With Constantinople as its capital and control of lands around the Mediterranean basin, the Ottoman Empire was at the centre of interactions between the Eastern and Western worlds for six centuries. While the empire was once thought to have entered a period of decline following the death of Suleiman the Magnificent, this view is no longer supported by the majority of academic historians; the empire continued to maintain a flexible and strong economy and military throughout the 17th and much of the 18th century. However, during a long period of peace from 1740 to 1768, the Ottoman military system fell behind that of their European rivals, the Habsburg and Russian empires; the Ottomans suffered severe military defeats in the late 18th and early 19th centuries, which prompted them to initiate a comprehensive process of reform and modernisation known as the Tanzimat. Thus, over the course of the 19th century, the Ottoman state became vastly more powerful and organised, despite suffering further territorial losses in the Balkans, where a number of new states emerged.
The empire allied with Germany in the early 20th century, hoping to escape from the diplomatic isolation which had contributed to its recent territorial losses, thus joined World War I on the side of the Central Powers. While the Empire was able to hold its own during the conflict, it was struggling with internal dissent with the Arab Revolt in its Arabian holdings. During this time, atrocities were committed by the Young Turk government against the Armenians and Pontic Greeks; the Empire's defeat and the occupation of part of its territory by the Allied Powers in the aftermath of World War I resulted in its partitioning and the loss of its Middle Eastern territories, which were divided between the United Kingdom and France. The successful Turkish War of Independence against the occupying Allies led to the emergence of the Republic of Turkey in the Anatolian heartland and the abolition of the Ottoman monarchy; the word Ottoman is a historical anglicisation of the name of Osman I, the founder of the Empire and of the ruling House of Osman.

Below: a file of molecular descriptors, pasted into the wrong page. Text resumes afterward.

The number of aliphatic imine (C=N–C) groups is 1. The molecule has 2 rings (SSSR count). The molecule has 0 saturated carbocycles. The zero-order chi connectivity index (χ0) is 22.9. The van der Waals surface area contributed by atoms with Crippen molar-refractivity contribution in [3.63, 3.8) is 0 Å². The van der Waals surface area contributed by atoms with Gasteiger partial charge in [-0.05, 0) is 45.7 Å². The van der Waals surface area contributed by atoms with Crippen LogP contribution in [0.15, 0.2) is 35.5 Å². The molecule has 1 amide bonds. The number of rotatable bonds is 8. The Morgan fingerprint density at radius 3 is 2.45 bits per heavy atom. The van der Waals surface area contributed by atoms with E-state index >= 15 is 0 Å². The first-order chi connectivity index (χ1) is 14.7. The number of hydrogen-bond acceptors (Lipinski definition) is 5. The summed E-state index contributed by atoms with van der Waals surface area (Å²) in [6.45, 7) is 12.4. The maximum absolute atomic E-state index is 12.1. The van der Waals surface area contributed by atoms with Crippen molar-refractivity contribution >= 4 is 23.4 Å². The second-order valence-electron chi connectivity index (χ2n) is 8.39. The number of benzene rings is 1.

Osman's name in turn was the Turkish form of the Arabic name ʿUthmān. In Ottoman Turkish, the empire was referred to as Devlet-i ʿAlīye-yi ʿOsmānīye, or alternatively ʿOsmānlı Devleti. In Modern Turkish, it is known as Osmanlı Devleti; the Turkish word for "Ottoman" referred to the tribal followers of Osman in the fourteenth century, subsequently came to be used to refer to the empire's military-administrative elite. In contrast, the term "Turk" was used to refer to the Anatolian peasant and tribal population, was seen as a disparaging term when applied to urban, educated individuals. In the early modern period, an educated urban-dwelling Turkish-speaker, not a member of the military-administrative class would refer to himself neither as an Osmanlı nor as a Türk, but rather as a Rūmī, or "Roman", meaning an inhabitant of the territory of the former Byzantine Empire in the Balkans and Anatolia; the term Rūmī was used to refer to Turkish-speakers by the other Muslim peoples of the empire and beyond.
In Western Europe, the two names "Ottoman Empire" and "Turkey" were used interchangeably, with "Turkey" being favoured both in formal and informal situations. This dichotomy was ended in 1920–23, when the newly established Ankara-based Turkish government chose Turkey as the sole official name. Most scholarly historians avoid the terms "Turkey", "Turks", "Turkish" when referring to the Ottomans, due to the empire's multinational character; as the Seljuk Sultanate of Rum declined in the 13th century, Anatolia was divided into a patchwork of independent Turkish principalities known as the Anatolian Beyliks. One of these beyliks, in the region of Bithynia on the frontier of the Byzantine Empire, was led by the Turkish tribal leader Osman I, a figure of obscure origins from whom the name Ottoman is derived. Osman's early followers consisted both of Turkish tribal groups and Byzantine renegades, many but not all converts to Islam. Osman extended the control of his principality by conquering Byzantine towns along the Sakarya River.
It is not well understood how the early Ottomans came to dominate their
Battle of the Granicus